Removing Suffering From Pain With Meditation

Pain does not have to involve suffering. Meditation helps us to distinguish between the actual pain we feel and our reaction to the pain. Realizing this difference is the first step in removing suffering.

Physical Pain and Suffering

Pain and suffering are two different things. Pain is an unpleasant feeling and can be described as raw data. Pain is neither negative nor positive. It just is. Suffering is a dreadful relationship with pain that comes with negative thoughts and emotions. A relationship with pain does not have to be negative.

Reaction To Pain and Pain

To remove suffering from pain is it necessary to realize the difference between pain and reaction to pain. Knowing the difference in theory is not enough. The difference must be felt internally by practising meditation. Reaction to pain and the pain itself are sometimes so tangled that it is difficult to notice the difference. Pain comes first and reaction is secondary. When reaction quickly follows pain, the two seem like one.

Mindfulness meditation and practicing mindfulness in daily life can help you to spot the subtle difference between pain and reaction to pain. Over time this difference becomes less subtle until the distinction is clear in your mind. Once you have a clear distinction you will realize that some reactions to pain are optional. Suffering as a reaction to pain is a choice. You will also realize that you may choose not to react to pain in some cases.

Turning Inward To Meditate

Turning inward to meditate can remove suffering from pain and lessen or even completely stop pain in some cases.

While in meditation relax and be mindful of the sensations in your body. Follow your energy as it travels to different body parts. Keep your attention inside of your body and whenever you feel yourself getting distracted return inside.

Negative Thoughts

Another thing that causes suffering are the negative thoughts and statements people make when feeling pain. These statements prolong suffering and make the pain worse.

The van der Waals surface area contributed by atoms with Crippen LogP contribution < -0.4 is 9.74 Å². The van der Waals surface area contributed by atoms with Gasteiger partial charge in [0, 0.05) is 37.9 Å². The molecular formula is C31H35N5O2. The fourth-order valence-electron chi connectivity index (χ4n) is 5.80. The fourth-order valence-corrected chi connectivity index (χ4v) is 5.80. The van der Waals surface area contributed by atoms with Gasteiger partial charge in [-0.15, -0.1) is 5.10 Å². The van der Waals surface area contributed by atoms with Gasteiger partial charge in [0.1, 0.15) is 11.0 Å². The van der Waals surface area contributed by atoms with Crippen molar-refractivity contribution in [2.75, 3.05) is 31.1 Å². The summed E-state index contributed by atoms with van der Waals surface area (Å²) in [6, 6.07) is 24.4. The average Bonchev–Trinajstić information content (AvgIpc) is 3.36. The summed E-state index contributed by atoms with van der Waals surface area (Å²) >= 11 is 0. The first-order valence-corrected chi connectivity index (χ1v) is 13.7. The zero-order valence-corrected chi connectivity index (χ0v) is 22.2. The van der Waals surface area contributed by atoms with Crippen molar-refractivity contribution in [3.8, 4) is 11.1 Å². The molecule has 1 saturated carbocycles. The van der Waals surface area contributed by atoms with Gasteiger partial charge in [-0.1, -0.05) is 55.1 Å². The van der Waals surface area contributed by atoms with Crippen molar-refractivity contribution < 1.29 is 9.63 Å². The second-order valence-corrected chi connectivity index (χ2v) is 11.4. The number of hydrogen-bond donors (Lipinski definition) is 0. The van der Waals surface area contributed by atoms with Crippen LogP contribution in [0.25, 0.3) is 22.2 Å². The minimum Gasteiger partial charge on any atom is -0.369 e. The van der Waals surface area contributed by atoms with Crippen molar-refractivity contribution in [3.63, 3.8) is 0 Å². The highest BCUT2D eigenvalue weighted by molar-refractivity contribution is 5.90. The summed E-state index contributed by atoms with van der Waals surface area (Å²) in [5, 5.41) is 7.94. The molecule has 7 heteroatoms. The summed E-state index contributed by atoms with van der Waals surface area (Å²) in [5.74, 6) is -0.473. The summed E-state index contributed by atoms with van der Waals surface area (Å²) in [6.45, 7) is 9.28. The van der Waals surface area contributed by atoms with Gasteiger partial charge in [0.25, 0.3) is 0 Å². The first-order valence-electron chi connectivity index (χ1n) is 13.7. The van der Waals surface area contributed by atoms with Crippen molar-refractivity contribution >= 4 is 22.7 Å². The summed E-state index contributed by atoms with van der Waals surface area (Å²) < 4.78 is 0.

Statements include:

“This pain is killing me.”

“I can’t take it anymore.”

“I’m dying.”

“I can’t last any longer.”

If you catch yourself making these statements or thinking these thoughts change them into something positive and send love and kindness to your pain instead.

Not Always Present

Physical pain is not always present. If you pay close attention to your pain you’ll notice that it comes in segments. Physical pain may be compared to the second hand of a clock. Each tick represents pain while the short pause between seconds represents the absence of pain. These short pauses are hard to detect so there seems to be no ease in the pain being experienced. Meditation increases your sensitivity to the spaces of calm between pain. The more intense the pain the more difficult it is to identify the spaces but they are there. Once you can clearly identify these spaces you can focus on them and lessen the agony.

Summary

Realize that pain and suffering are different.

Notice the difference between your reaction to pain and the pain itself. Pain comes first, reactions are secondary and many of them are optional.

Be mindful of your body and relax whenever you feel pain. Avoid making the body tighten up around the painful area.

Notice the negative thoughts that come with pain and avoid them. Instead think positive and send love and kindness to wherever you feel pain.

Pain comes and goes. Find peace in the spaces between pain.

%d bloggers like this: